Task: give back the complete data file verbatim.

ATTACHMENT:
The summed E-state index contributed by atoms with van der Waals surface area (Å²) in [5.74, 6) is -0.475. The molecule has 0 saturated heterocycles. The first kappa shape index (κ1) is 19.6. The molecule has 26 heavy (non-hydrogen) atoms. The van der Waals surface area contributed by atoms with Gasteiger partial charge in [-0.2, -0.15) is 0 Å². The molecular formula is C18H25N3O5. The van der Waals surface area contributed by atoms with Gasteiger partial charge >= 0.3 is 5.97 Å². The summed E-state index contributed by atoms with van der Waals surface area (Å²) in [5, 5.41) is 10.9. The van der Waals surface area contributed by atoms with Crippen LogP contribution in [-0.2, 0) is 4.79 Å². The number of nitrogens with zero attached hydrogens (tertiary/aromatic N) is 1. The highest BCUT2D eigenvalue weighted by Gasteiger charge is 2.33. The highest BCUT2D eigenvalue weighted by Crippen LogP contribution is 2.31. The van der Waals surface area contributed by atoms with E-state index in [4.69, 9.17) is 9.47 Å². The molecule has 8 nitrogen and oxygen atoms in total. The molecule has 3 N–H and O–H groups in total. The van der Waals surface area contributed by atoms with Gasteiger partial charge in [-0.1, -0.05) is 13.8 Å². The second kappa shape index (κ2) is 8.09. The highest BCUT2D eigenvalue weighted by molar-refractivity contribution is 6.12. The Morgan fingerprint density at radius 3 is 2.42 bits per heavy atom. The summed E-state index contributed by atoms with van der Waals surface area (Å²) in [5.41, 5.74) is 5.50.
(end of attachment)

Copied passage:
The summed E-state index contributed by atoms with van der Waals surface area (Å²) in [5.74, 6) is -0.475. The molecule has 0 saturated heterocycles. The first kappa shape index (κ1) is 19.6. The molecule has 26 heavy (non-hydrogen) atoms. The van der Waals surface area contributed by atoms with Gasteiger partial charge in [-0.2, -0.15) is 0 Å². The molecular formula is C18H25N3O5. The van der Waals surface area contributed by atoms with Gasteiger partial charge >= 0.3 is 5.97 Å². The summed E-state index contributed by atoms with van der Waals surface area (Å²) in [5, 5.41) is 10.9. The van der Waals surface area contributed by atoms with Crippen LogP contribution in [-0.2, 0) is 4.79 Å². The number of nitrogens with zero attached hydrogens (tertiary/aromatic N) is 1. The highest BCUT2D eigenvalue weighted by Gasteiger charge is 2.33. The highest BCUT2D eigenvalue weighted by Crippen LogP contribution is 2.31. The van der Waals surface area contributed by atoms with E-state index in [4.69, 9.17) is 9.47 Å². The molecule has 8 nitrogen and oxygen atoms in total. The molecule has 3 N–H and O–H groups in total. The van der Waals surface area contributed by atoms with Gasteiger partial charge in [-0.1, -0.05) is 13.8 Å². The second kappa shape index (κ2) is 8.09. The highest BCUT2D eigenvalue weighted by molar-refractivity contribution is 6.12. The Morgan fingerprint density at radius 3 is 2.42 bits per heavy atom. The summed E-state index contributed by atoms with van der Waals surface area (Å²) in [5.41, 5.74) is 5.50.